And Implications for your Fundraising Pathway

For some founders, negotiating a seed investment can be difficult. For others, it can be a positive way to cement a long-term partnership with your investor. Most investors are not ‘out to get you’ and want to end up with a deal that is both aligned with your interests and will motivate you toward success. Without these two things, the investment is unlikely to return value to the investor.

The following highlights some ways founders sometimes trip up in negotiating an early investment round, resulting in a deal they are unhappy with, a tainted relationship with the investor, or losing the deal altogether.

Momentum is key. The single biggest killer of deals is a lack of momentum. Set a timeline and avoid letting the timeline slip out.
Keep your emotions at bay. Negotiations might be tense, but they should not be adversarial. If both parties cannot move through the negotiation constructively, it is not a good indication for how the relationship will track post investment.
Establish trust and maintain it. There are a lot of ways that trust can be eroded during a negotiation. One common challenge arises when founders are presenting their opportunity to multiple investors or are considering alternative financing strategies. Many term sheets have confidentiality clauses, so be cognizant of what you are disclosing to other potential investors about the specifics of your negotiations. Once deal terms have been agreed, you should not continue to shop the opportunity around.
Be transparent early about any ‘skeletons in the closet’. Most contracts will have a warranty clause in the settlement documentation, so make sure to raise any issues before settlement.
Have one team member as the primary communication channel. Investors will be watching closely how you manage this process as it is an excellent indicator of how your team will manage challenging decisions moving forward. This person should focus on ensuring clarity of communication and proactively mitigating misunderstandings.
Focus on the value of the deal, not just the valuation. Valuation is a common sticking point in investment negotiations, but other terms are likely to have far more impact down the road. Don’t forget the non-monetary value in the relationship with this investor and give that due weight.
Do not have extreme positions – you should not give it all away, but also don’t be too stubborn. Giving investors everything that they want sends the signal that either you are desperate, or you are incapable of managing difficult negotiations. Decide what you can and cannot accept – and don’t have too many non-negotiables.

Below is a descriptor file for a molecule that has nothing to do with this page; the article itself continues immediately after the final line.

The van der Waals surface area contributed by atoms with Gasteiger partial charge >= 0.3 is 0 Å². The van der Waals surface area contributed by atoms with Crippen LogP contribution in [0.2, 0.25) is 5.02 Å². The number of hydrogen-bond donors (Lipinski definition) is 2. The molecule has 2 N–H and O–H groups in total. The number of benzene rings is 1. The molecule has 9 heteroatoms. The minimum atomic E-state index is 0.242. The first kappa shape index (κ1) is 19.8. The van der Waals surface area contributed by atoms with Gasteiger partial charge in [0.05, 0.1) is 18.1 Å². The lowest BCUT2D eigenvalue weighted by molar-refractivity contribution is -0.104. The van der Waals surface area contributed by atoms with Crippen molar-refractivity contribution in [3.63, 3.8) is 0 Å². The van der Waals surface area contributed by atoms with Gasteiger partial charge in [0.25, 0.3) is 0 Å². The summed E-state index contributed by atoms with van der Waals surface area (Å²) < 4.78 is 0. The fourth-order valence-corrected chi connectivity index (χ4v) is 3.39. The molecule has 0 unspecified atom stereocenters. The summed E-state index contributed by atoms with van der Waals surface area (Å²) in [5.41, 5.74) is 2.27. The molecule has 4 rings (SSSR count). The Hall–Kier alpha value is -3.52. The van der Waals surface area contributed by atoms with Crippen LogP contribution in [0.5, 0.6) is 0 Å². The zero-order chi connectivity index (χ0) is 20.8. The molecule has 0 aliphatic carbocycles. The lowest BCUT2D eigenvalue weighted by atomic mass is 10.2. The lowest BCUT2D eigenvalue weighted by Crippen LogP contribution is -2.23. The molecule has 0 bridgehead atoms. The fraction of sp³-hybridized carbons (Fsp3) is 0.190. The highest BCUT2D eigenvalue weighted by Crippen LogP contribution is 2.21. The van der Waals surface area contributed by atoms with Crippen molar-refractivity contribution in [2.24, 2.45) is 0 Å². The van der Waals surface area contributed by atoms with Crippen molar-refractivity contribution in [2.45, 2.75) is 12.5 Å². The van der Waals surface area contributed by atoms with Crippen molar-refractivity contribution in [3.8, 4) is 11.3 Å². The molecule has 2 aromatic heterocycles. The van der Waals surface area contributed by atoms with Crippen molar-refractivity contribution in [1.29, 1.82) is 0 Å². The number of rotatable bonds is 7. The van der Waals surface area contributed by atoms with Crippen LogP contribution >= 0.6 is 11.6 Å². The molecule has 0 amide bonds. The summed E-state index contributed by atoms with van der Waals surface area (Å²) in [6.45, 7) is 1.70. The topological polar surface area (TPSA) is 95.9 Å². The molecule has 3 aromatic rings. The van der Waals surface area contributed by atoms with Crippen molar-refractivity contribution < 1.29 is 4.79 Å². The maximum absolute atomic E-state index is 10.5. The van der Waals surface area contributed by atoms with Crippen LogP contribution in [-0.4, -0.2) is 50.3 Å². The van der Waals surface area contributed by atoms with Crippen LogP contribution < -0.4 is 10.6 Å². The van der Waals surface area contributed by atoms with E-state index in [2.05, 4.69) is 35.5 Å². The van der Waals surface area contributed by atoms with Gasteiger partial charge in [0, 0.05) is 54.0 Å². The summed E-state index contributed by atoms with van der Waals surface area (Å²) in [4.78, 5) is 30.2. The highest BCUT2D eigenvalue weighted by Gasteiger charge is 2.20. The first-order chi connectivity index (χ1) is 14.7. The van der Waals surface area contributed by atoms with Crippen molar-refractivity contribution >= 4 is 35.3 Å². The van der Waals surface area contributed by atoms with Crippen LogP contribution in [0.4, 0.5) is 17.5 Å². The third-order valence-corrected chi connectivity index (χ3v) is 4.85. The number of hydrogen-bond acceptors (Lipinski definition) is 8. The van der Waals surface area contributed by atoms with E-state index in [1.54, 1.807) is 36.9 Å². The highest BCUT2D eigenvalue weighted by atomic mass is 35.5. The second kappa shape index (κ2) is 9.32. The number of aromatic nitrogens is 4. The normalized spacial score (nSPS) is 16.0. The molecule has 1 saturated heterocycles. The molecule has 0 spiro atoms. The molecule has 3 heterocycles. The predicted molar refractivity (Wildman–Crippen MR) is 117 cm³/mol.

Don’t die in a ditch. At the end of the day, a few percent here or there is not worth losing the deal over. Rank and order your priorities, compare this to the ranked and ordered priorities of the investor. Consider which terms you could ‘trade’ that are high value for the investor in order to get one of your non-negotiables agreed. Recognise where there are opportunities to find a middle ground.
When negotiating terms, keep them simple. Simple term sheets tend to have better alignment between founder and investor interests and are more likely to reach settlement. These terms should be appealing and easy for subsequent investors to understand and not create undue legal complexities that complicate later funding rounds.
Don’t bluff. Don’t say that you have done something, if you haven’t, and have data to back up your progress as it is likely that you will be asked to share this data to facilitate negotiations.
Appreciate some need for ‘downside protection.’ Investors are putting up money to back your vision. Even with extensive due diligence, at the end of the day it is because they are believing you and trusting the information you have shared with them. Many investors seek some level of ‘downside protection’ – meaning that if the opportunity didn’t materialise the way the founders projected it would (e.g. a down round or the company falls over), the investors have some special protection of their investment. The level of downside protections will range from quite reasonable to outright unfair. It is up to you to decide what level of protection you are comfortable with and to understand the repercussions for your shareholding now and into the future.


Negotiations can be intense. Consider having a mentor debrief with you after each negotiation interaction to reflect on what went well, what went poorly, and how to approach the next discussion.
Negotiating a seed investment is a substantial commitment of time and resources for all parties involved. When it is all said and done, if the negotiation was conducted well, whether deal terms were reached or not, all parties should offer a sincere thank you – whether that’s a note, a handshake, or a dinner.